How to Make Millipede Substrate

Flat Millipede

Written by Anthony

I am a content creator by profession but exotic animals are one of my great passions in life. Over the course of my adulthood, I have had the pleasure of looking after stick insects, terrapins, an Egyptian tortoise, giant African land snails, a crested gecko, a Chilean rose tarantula, a couple of curly-haired tarantulas, and a selection of millipedes, centipedes and worms!

Last Updated on October 28, 2020

As burrowing creatures, millipedes in captivity will require conditions that are similar to their natural habitats. This includes a suitable substrate. In fact, not only do millipedes love to burrow in substrate, but they also actually eat this material too. What this means for the health and wellbeing of your millipede is that substrate is one of the most important considerations when choosing your setup.

What is the Best Substrate for Millipedes?

For millipedes to thrive, substrate should be moist and airy. If it is too dry then your millipede could become dehydrated, but if it is too wet then it could become susceptible to fungi and bacteria. Despite what many millipede owners believe, nutrient-rich substrate is not the best choice for millipedes, particularly those species that may be more sensitive such as Trigoniulus macropygus or Chicobolus spinigerus. For these particular types of millipedes, the choice of substrate is critical to their survival.

What Type of Substrate Should You Use?

The best type of substrate is one that consists of a mix of leaves, wood, and soil. It is important to ensure that whatever mix you do end up choosing is free from pests. There are those that like to mix coconut fiber or coir with hardwood leaves and crumbly hardwood; others prefer to use a mix of soil or compost with dry leaf litter, sand, and deadwood. Sand is added to prevent the substrate from compacting too much.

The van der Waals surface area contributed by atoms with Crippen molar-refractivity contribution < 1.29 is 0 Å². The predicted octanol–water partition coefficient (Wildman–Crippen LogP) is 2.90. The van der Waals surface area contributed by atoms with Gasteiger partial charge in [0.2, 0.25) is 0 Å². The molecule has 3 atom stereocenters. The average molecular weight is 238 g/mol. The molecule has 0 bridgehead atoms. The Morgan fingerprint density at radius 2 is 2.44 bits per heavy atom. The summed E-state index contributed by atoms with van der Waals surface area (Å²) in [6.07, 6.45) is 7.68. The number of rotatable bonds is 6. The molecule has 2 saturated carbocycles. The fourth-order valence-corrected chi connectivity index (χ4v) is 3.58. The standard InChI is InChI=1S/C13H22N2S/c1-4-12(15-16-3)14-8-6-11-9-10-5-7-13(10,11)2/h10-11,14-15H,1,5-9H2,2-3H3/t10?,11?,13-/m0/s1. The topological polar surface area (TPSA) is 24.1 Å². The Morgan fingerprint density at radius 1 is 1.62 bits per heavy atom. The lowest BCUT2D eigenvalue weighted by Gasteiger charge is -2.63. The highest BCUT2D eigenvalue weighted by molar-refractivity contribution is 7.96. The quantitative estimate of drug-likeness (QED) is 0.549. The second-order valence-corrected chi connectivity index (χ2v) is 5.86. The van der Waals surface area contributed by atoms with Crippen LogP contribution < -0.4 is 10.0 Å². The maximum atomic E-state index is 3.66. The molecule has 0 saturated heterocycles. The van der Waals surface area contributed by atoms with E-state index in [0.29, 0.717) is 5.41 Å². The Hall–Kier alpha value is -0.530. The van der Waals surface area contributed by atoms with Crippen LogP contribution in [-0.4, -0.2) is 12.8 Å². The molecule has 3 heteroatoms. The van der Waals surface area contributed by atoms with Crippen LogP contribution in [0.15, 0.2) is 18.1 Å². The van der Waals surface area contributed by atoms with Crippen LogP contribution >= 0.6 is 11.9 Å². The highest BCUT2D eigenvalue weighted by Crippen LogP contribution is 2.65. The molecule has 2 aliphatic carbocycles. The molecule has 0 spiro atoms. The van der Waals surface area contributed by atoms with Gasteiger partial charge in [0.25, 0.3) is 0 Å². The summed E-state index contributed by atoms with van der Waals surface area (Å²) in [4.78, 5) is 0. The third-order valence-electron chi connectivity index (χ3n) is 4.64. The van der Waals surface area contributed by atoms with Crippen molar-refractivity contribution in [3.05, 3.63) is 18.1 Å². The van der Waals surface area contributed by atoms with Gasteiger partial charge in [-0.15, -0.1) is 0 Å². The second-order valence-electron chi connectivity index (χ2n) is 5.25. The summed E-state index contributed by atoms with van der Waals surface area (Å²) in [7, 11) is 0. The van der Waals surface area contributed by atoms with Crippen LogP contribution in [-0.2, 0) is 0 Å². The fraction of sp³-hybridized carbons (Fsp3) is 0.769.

Be aware that not all leaves and wood are suitable for millipede substrates. The best choice by far is oak in terms of leaves and wood. However, when you do use leaves, you must make sure that they are dry and never freshly picked or fallen. Softwoods such as pine should be avoided as these contain resins that could be harmful for your millipede.

How Much Substrate Do You Need?

There are those that insist that as a rule of thumb your substrate should be as deep as your longest millipede, but four to six inches really should be sufficient. A bigger concern is ensuring that the substrate is kept moist – but not too moist. Keeping it moist at the bottom but drier towards the top will make for the ideal substrate.

Nutrition and Hydration

While millipedes get their food and water from substrate, you should also provide fresh food such as fruit and vegetables as well as protein occasionally (dried cat food is a good option). Food should be placed on top of the substrate and anything that has not been eaten should be removed before it begins to mold. This will ensure that your millipede gets the right amount of nutrients and hydration.

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